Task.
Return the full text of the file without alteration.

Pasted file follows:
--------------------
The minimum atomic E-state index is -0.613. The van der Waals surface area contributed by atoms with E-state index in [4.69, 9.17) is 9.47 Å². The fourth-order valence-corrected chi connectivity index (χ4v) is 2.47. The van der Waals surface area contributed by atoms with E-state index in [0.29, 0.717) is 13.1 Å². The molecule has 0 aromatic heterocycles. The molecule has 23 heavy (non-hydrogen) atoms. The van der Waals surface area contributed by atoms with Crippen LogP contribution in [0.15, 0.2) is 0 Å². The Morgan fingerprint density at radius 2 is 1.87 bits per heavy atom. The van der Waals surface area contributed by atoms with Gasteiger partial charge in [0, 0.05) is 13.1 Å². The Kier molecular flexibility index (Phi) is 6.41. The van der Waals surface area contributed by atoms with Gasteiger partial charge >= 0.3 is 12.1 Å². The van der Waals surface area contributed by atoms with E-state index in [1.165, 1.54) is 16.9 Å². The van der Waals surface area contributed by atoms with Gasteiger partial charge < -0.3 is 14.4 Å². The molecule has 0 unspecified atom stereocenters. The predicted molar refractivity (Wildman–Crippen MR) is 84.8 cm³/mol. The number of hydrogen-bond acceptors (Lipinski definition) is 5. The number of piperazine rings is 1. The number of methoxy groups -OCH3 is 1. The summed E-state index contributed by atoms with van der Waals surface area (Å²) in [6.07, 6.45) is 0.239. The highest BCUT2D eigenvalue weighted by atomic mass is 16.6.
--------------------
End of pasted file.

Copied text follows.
The minimum atomic E-state index is -0.613. The van der Waals surface area contributed by atoms with E-state index in [4.69, 9.17) is 9.47 Å². The fourth-order valence-corrected chi connectivity index (χ4v) is 2.47. The van der Waals surface area contributed by atoms with E-state index in [0.29, 0.717) is 13.1 Å². The molecule has 0 aromatic heterocycles. The molecule has 23 heavy (non-hydrogen) atoms. The van der Waals surface area contributed by atoms with Crippen LogP contribution in [0.15, 0.2) is 0 Å². The Morgan fingerprint density at radius 2 is 1.87 bits per heavy atom. The van der Waals surface area contributed by atoms with Gasteiger partial charge in [0, 0.05) is 13.1 Å². The Kier molecular flexibility index (Phi) is 6.41. The van der Waals surface area contributed by atoms with Gasteiger partial charge >= 0.3 is 12.1 Å². The van der Waals surface area contributed by atoms with E-state index in [1.165, 1.54) is 16.9 Å². The van der Waals surface area contributed by atoms with Gasteiger partial charge < -0.3 is 14.4 Å². The molecule has 0 unspecified atom stereocenters. The predicted molar refractivity (Wildman–Crippen MR) is 84.8 cm³/mol. The number of hydrogen-bond acceptors (Lipinski definition) is 5. The number of piperazine rings is 1. The number of methoxy groups -OCH3 is 1. The summed E-state index contributed by atoms with van der Waals surface area (Å²) in [6.07, 6.45) is 0.239. The highest BCUT2D eigenvalue weighted by atomic mass is 16.6.